Friday night, last Friday of the month, it's Tales of the Decongested short story readings at the Gallery space, Foyles, Charing Cross Road.

I travelled up with Workhouser Jo Horsman (who has been sort of working with me for about 18 months, and who has her own style, magic stuff. I don't think she has subbed work that hasn't been accepted somewhere, yet...). Jo was reading for the second time.

Also reading was writing friend Steve Finbow. Steve brought along his writing friend Toby Litt, so that was nice, meeting Toby.

Lovely to meet and have a drink later with another reader, Justine Mann, who came second in this year's Fish International Short Story Comp. Congrats!!

A Book

Coal, An Anthology of Mining
(Seren, 1997, Ed.Tony Curtis)

You know you have those books you put subconsciously at one end of the shelf, closest to the door, so if there's a fire, you think twice about leaving them behind?

Wilfred Owen. Richard Llewellyn. D H Lawrence. Dennis Potter. Dannie Abse (had tea with him once, at 16. Talked about how do you know when to throw work away, and when to keep it, in case...) George Orwell. Jack Jones. Philip Larkin. ach, too many to list.

Foreword by Tony Benn:
...this book.. may tell us more about the country in which we live than the boring gossip about 'people at the top' who hover about but contribute nothing to the development of national life.

Amazon say they havent got it, but the book is
Book available from the publisher. HERE

From their website:

Coal has been one of the dominant forces in British society. Its presence has resulted in the building of villages, towns and docks, roads, railways and canals. It fuelled the Industrial Revolution, powered the navies, Merchant and Royal, of the British Empire, and made the fortunes of the colliery owners and their investors. Coal also provided jobs; at its height the industry employed three quarters of a million colliers alone.

These men and their leaders were at the forefront of trade unionism, often as a result of oppression and adversity. Their communities, unified by coal, were marked by their solidarity and radicalism. For the first time the literature of mining has been gathered together in a book which celebrates the industry while it still exists.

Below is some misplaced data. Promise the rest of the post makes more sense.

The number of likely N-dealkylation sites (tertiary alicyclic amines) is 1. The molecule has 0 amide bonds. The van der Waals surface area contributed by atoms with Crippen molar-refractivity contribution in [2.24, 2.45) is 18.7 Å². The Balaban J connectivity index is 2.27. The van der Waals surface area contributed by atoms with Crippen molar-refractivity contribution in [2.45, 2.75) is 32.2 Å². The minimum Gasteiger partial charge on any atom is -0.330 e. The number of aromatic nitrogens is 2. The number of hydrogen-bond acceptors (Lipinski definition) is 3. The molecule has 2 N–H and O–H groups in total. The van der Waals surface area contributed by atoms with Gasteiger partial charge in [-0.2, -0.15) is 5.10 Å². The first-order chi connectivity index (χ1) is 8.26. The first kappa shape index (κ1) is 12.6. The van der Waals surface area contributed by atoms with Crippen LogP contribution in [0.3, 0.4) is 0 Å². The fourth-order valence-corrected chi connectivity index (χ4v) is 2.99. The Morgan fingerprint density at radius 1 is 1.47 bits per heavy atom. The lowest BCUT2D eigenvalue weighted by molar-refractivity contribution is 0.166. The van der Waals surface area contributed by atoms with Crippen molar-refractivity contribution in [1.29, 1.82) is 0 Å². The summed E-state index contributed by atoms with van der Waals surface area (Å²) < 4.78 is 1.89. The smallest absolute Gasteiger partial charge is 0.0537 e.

Contributors include miners themselves and writers moved or inspired by the industry. The writing reflects the good times and the bad, the working conditions, living conditions, and aspirations of a people with an indomitable spirit. It charts also a changing, and ultimately, declining industry.

Thursday 26 June 2008


Warmest congrats to the Workhouse inmate whose submission is on the shortlisted of three for the Kelpies Prize 2008. £2000 and publication dangling tantalisingly close!

The Kelpies Prize is an annual competition for 'Scottish' novels for children aged between 8 and 12. It is run by Floris Books. Details HERE.

Isn't it funny... this is a prizewinning short story writer par excellence...and he wrote a children's novel for his own kids. And they loved it. And when they grew up, he put it in a drawer. (!!)

Loads of good luck to D.

Wednesday 25 June 2008


Nicholas Hogg's debut novel Show Me The Sky (Canongate, June 2008) is fabulous. I know, because I was one of the final readers at 'last tweak' stage, and it was a very hard job to do.

Why? because I keep getting caught up in the book, and forgetting I was reading for a purpose. And yes, it is that good.

I met Nicholas in London a while back at the Willesden Herald prize anthology launch New Short Stories 1....

The novel is a serious tour de force. Which is only to be expected as Nick was the first winner of the New Writing Ventures Prize. Part thriller/whodunnit, part historical novel, structurally it is a complex beast... four sections interwoven... different times, voices, settings.

Show Me The Sky is reviewed by Compulsive Reader and he is interviewed. Both make good reading...



Charles Lambert, a writer I have never met - lucky thing lives and works in Italy - but hope to... when his collection of prizewinning short stories The Scent of Cinnamon comes out later this year, through the indomitable and wonderful (naturally!) SALT Publishing.